A result not many expected. Most of all, Mexico.
Tri Femenil and their 2019 World Cup dreams ended tonight as they fell to Panama in the final match of group play, 2-0.
After a poor showing in their opening match against USA, a 6-0 thrashing, Mexico looked mentally spent towards the end of the game. But they next found themselves on the rebound against Trinidad and Tobago where they won 4-1, and kept their qualifying journey alive. However, their goal differential meant that they would need nothing less than a win tonight against Panama.
The game started out with Mexico on the front foot. Mexico had much of the possession and most of the opportunity on net, with good play building up on the right. Stephany Mayor was able to get on the end of the ball and deliver good crosses. Katie Johnson was unlucky in her finishing, hitting side netting and the post. Karla Nieto’s impact in the midfield over Nayeli Rangel was felt immediately as she also got shots on goal, along with navigating a midfield that for the most part looked absent this tournament.
With the offense that Mexico was creating, the ball wasn’t going into the net, but at the very least it appeared that goals would eventually come.
But it was perhaps Mexico’s best opportunity of the night that was also the moment that did them in - when in stoppage time of the first half they were awarded a penalty kick. Panama’s Yenith Bailey had been having a good tournament in her group matches, but etched her name in CONCACAF history when she came up with a save against Mexico’s star striker, Charlyn Corral.
It was the kind of save that propelled an underdog team forward, and appeared to leave Mexico in disbelief on their lack of goals, rather than fuel them into in the second half.
Karla Riley scored a goal for Panama in the opening minutes of the second half after Panama bypassed Mexico’s midfield completely and found themselves behind the backline. It was a goal that kept Mexico chasing the rest of the game. A match type moment that Mexico have found themselves in before back in July during the gold medal match in the Barranquilla 2018 Central American and Caribbean games.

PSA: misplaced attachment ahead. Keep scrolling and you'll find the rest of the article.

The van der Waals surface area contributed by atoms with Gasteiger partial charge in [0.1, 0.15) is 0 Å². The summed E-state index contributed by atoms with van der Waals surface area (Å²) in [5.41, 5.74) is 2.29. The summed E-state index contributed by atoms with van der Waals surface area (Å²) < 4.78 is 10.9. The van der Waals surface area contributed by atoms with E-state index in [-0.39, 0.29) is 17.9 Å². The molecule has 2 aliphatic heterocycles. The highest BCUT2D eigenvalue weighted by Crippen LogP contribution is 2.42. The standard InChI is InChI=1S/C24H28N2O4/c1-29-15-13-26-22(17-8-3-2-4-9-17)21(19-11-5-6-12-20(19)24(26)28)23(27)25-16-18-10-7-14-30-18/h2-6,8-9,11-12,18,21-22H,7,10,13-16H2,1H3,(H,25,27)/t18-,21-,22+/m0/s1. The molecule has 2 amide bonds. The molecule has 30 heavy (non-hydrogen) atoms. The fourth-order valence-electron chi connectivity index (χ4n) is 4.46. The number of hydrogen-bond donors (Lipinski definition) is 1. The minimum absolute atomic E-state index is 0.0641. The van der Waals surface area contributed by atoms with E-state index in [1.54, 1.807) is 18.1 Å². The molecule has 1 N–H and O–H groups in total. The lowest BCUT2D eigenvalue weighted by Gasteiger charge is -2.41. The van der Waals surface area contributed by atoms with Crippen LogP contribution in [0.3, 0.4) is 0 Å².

With the early goal, Mexico now needed two goals for a win. Yet the goals never came. Substitutions eventually happened. Monica Ocampo on for Maria Sanchez, who wasn’t able to create as much in this match vs her previous games. Kiana Palacios on for Nancy Antonio, who had a better match playing alongside Nieto. Finally Jacqueline Ovalle for Katie Johnson, who left a big game without a big goal.
Panama ultimately sealed Mexico’s fate with a second goal by Lineth Cedeno in the 85th minute.
A devastated Mexico remained on the pitch after the final whistle, eliminated from qualifiers and missing out on the 2019 World Cup in France.
How Did We Get Here?
After two decades of under performing, an early World Cup exit in 2015, and a failure to qualify for the Olympics in 2016 under then Head Coach Leo Cuellar - the federation and former head coach mutually parted ways.
Between all that time, players like Kenti Robles, Mayor, and Bianca Sierra were excluded from team rosters, all found themselves playing in Europe while the Mexican national team continued to spiral.
In a Facebook post, Star forward Corral spoke out against Cuellar and the team’s program - their lack of investment and ideas - and unofficially retired to play in Spain until a change was made.
After being involved in Mexico’s U-20 teams, Roberto Medina was eventually given the reigns to this team in 2017 after initially being placed as an interim head coach for the national team.
A program in shambles, he was given the responsibility of taking a team through this next cycle with limited resources.
Although this team didn’t qualify tonight, he did something else that’s equally important over the last year and half. He got players back and reinvested in this program. Corral, Robles, Mayor, Sierra, and more, all eventually made their way back to the National Team. He kept USA-born players involved in Johnson, Christina Murillo, and Bianca Henninger - despite the Mexican federation’s withdrawal from participating in NWSL player allocation program.
It’s for those reasons alone that the pain from this loss tonight lingers much heavier than the failure to qualify back in 2016.
What Comes Next?
During Medina’s time, Liga MX and FMF established and launched Liga MX femenil, a women’s professional soccer league with emphasis on U23 type of program. The league is still in its early stages and incredibly young.
Their current status has provided little representation on the international scene at the senior level, with results not likely to be seen until future cycles. It will eventually have to grown out of its U23/24 status and look into changing its bylaws about not allowing Mexican-American players with dual citizenship play its league if it is serious about growing.
Tonight, in a nutshell, hurts. Because in Mexican Women’s Soccer, its not just about trying to qualify on the international stage, it’s also about breaking down barriers both culturally and athletically for this program.
Eventually, the team and program has to look ahead to Olympic qualifying. The failure of tonight, is an extension of previous failures of Mexican Federation in the past, and hopefully will push the growth of Women’s Mexican soccer forward and instead of hinder it.